Omnipresent in other words as a goal of both K-12 and higher ed reforms, which makes this quote all the more relevant as The Next Enlightenment urged us to “master new cognitive skills. The most important of these skills is what he [Kegan] calls the ability to ‘objectify’–to recognize as socially constructed and contingent rather than as God-given and eternal fundamental concepts such as selfhood, nationality, or religion. That doesn’t mean rejecting them, only seeing them as matters about which some sort of decision can be made. Without developing such an ability we remain trapped in our social structures.”

Those pesky existing social structures then need new forms of consciousness and new values, which is exactly what everyone I have quoted seems to be in agreement on. The sought change may be marketed as a “global ‘skill revolution’ that often takes the form of political action [as with last week’s G20 Declaration from Argentina Betsy DeVos committed the US to] but is fundamentally psychological.” Learning standards and competency frameworks in K-12 are examples of tools for “cognitive development in individuals [which] leads inevitably to the larger subject of cognitive evolution in societies and the human species.” It’s just that some writers like Laszlo or Anderson (quoted just now) admit that is what education reforms are all about and others do not. As Anderson said, if “enlightenment is cognitive development, and the various approaches to that development, whether we call them spirituality or psychology [or political science, Conservatism, or Classical Ed], are just different ways of groping the same elephant.”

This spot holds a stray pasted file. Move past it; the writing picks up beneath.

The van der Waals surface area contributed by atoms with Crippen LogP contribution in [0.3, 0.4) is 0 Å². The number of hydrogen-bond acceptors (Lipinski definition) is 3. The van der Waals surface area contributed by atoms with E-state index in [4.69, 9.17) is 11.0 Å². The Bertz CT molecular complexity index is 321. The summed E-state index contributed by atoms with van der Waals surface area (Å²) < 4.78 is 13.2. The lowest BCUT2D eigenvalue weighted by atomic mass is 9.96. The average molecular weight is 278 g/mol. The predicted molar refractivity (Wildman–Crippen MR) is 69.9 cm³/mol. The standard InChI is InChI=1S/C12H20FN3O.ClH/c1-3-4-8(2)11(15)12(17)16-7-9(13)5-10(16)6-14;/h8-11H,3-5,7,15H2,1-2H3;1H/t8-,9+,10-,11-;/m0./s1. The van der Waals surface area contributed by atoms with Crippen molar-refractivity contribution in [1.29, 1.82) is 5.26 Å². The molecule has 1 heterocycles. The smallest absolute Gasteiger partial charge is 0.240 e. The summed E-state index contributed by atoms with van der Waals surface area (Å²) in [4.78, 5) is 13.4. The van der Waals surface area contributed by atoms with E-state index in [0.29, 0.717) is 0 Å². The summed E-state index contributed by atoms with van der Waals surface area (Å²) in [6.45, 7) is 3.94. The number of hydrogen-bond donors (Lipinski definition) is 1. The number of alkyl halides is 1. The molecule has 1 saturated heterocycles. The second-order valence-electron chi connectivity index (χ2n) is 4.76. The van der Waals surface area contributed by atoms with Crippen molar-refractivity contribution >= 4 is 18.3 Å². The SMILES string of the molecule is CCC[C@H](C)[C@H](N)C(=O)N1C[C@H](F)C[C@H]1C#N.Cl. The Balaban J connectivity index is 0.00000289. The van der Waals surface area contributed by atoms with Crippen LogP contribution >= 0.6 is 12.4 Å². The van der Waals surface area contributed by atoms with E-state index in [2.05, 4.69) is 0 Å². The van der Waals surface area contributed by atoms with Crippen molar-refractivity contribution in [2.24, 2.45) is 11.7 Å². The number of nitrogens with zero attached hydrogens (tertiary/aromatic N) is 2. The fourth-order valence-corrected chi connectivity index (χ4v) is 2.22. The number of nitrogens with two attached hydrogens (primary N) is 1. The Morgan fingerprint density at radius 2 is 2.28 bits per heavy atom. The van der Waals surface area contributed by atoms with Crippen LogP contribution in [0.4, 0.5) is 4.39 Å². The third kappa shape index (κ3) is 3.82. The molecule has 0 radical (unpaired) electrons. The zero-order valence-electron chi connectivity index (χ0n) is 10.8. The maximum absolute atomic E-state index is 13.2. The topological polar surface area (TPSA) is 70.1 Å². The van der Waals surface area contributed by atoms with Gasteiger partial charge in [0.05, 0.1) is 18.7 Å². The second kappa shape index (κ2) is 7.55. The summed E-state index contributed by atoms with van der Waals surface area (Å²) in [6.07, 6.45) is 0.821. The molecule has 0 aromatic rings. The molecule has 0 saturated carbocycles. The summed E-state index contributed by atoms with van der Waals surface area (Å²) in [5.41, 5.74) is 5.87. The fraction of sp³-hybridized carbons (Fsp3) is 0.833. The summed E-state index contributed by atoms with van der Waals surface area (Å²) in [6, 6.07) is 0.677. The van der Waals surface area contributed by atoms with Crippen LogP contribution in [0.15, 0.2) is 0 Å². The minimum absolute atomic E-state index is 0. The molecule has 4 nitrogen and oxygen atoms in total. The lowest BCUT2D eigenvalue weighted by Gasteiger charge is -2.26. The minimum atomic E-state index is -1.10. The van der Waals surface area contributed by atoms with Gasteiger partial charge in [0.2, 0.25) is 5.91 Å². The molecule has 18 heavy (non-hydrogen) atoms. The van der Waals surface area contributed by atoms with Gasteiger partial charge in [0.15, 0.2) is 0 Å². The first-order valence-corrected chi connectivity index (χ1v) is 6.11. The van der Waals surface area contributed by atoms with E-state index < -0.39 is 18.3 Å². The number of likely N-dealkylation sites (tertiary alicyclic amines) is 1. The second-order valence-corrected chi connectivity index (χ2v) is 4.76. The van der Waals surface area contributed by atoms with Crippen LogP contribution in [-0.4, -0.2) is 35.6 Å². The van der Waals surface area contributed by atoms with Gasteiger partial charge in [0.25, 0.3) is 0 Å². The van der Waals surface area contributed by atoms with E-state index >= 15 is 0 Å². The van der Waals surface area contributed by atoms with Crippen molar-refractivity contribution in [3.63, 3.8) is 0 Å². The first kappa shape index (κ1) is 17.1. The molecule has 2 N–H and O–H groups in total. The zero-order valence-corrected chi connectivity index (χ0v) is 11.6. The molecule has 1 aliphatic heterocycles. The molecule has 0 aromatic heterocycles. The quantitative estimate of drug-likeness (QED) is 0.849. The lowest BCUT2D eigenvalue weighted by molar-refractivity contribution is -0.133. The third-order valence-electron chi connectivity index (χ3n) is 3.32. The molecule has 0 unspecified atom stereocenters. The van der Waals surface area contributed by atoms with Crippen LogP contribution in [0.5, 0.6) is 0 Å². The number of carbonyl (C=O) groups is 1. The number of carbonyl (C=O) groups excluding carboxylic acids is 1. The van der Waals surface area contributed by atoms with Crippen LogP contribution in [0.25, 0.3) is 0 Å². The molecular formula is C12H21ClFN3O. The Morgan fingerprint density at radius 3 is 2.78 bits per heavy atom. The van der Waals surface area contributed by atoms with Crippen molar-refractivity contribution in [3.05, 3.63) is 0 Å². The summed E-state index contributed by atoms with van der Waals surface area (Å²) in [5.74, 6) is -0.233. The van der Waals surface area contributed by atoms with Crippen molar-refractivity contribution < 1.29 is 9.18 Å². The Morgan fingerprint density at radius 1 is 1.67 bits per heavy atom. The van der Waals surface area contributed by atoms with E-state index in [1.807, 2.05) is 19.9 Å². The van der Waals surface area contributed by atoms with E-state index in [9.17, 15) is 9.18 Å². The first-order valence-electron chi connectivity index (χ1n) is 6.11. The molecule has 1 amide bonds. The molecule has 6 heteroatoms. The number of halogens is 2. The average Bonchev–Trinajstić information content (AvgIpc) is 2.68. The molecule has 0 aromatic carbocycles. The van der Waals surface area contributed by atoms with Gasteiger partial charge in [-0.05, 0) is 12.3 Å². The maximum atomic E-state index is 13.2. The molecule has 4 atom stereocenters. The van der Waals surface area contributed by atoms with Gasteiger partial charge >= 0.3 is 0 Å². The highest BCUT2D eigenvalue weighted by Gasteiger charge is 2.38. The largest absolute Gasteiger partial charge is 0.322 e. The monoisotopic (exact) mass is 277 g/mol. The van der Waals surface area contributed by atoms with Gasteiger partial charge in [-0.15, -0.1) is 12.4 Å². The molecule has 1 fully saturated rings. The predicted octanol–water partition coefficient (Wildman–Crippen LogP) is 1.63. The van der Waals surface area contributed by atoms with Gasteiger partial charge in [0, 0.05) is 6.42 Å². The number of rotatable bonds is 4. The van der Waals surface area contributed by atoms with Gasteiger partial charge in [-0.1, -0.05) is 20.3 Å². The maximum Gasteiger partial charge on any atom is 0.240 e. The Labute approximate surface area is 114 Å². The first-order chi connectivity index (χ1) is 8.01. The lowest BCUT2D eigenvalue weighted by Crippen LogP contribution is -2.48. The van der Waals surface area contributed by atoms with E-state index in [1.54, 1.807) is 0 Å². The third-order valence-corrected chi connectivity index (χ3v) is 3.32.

That elephant is the human mind and personality and the big bullseye all these plans have placed on it to be purposefully transformed are just not well enough understood. Let’s use a different Robert Kegan quote from The Next Enlightenment that may be why the public library put it in the Discard bin. After all, it was Kegan the Hewlett Foundation hired to make sure the Common Core assessments would be assessing what it pushes as Deep Learning.  Anderson rightfully called Kegan “another of the big time moral development researchers” without pointing out that his mentor was Lawrence Kohlberg whose Moral Development Theory became the basis for the reimagined Hong Kong compulsory citizenship push Communist China imposed. Everyone then interested in individual or collective transformation wants to get at the level of values and beliefs. Quoting: